Minoa Elementary School fifth graders walk down Helfer Lane as a part of the school's 25 minute morning walk.
continued In the ESM district, every student has the option of taking the bus, no matter how close they live to their respective schools. And Kirkman said that over the years, she’s generally seen more Minoa students walking, but this fall, there was a big dropoff.
“This fall, many of the children that I used to see walking to school are taking the bus. So I hope that with Walk to School Day this year, it’s a subtle reminder of how close they really are and that they can walk. We have crossing guards and sidewalks that make it safe to get to our school,” Kirkman said.
Following the walk, the students assembled in the gym to listen to the guest speaker. In past years, they’ve had a nutritionist, a children’s yoga teacher, and a Fleet Feet employee, but this year, the speaker was the ESM district’s own school information officer, Marcia Kelley.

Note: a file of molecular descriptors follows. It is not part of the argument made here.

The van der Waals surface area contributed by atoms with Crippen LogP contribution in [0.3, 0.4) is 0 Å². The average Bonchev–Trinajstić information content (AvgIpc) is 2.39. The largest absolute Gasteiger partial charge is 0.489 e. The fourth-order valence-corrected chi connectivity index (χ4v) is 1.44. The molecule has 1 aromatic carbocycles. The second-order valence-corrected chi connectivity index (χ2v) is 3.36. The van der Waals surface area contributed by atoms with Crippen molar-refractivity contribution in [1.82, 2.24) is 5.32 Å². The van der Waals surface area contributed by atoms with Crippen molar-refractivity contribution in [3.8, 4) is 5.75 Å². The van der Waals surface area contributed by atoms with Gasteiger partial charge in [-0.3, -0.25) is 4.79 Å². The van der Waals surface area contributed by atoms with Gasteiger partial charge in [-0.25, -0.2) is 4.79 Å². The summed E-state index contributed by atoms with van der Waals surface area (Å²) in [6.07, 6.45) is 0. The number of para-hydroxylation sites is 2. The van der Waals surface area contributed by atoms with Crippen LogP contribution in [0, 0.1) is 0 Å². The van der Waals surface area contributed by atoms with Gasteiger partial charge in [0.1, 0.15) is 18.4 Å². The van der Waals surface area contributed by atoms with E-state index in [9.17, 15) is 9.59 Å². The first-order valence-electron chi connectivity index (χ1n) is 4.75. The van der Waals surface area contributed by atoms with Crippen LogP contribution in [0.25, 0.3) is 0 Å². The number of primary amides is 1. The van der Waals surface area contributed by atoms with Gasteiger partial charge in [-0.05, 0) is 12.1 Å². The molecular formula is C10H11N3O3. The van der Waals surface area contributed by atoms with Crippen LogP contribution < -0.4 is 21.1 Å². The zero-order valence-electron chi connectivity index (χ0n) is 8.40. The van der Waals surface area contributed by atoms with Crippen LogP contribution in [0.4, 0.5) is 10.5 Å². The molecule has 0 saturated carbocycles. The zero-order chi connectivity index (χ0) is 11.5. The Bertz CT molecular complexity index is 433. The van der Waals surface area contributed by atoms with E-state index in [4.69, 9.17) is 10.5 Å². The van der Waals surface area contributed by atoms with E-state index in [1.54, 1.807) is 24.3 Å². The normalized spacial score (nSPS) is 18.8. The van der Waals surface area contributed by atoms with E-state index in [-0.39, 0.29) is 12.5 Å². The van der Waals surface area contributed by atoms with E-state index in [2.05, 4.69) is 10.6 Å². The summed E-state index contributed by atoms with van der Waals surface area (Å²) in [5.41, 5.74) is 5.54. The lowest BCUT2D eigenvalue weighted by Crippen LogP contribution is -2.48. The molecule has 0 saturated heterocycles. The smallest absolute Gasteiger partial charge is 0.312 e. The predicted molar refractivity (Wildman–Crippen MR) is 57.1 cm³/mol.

Kelley told the students that she’s lost 55 pounds over the past four years and explained how she started by just walking her dog around the neighborhood and kept pushing herself to do more. She’s since completed two Iron Girl marathons and just participated in the Ride for Missing Children, in which she biked 100 miles in one day.
“You don’t have to accept that you’re aging, that things aren’t moving as well as they once were and that you’re going to gain weight and not be as healthy as you once were – it doesn’t have to be that way,” Kelley said afterwards. “You have choices you can make, and I chose not to go down that path. I want to be one of those senior citizens who’s running all over the place and doing all sorts of activities.”
Meanwhile, in the village of Skaneateles, the Oct. 9 event is one of two Walk to School Days held each year. The October event focuses on health and fitness and the other Walk to School Day, held on Earth Day, concentrates on having children to get to school in the most eco-friendly way possible.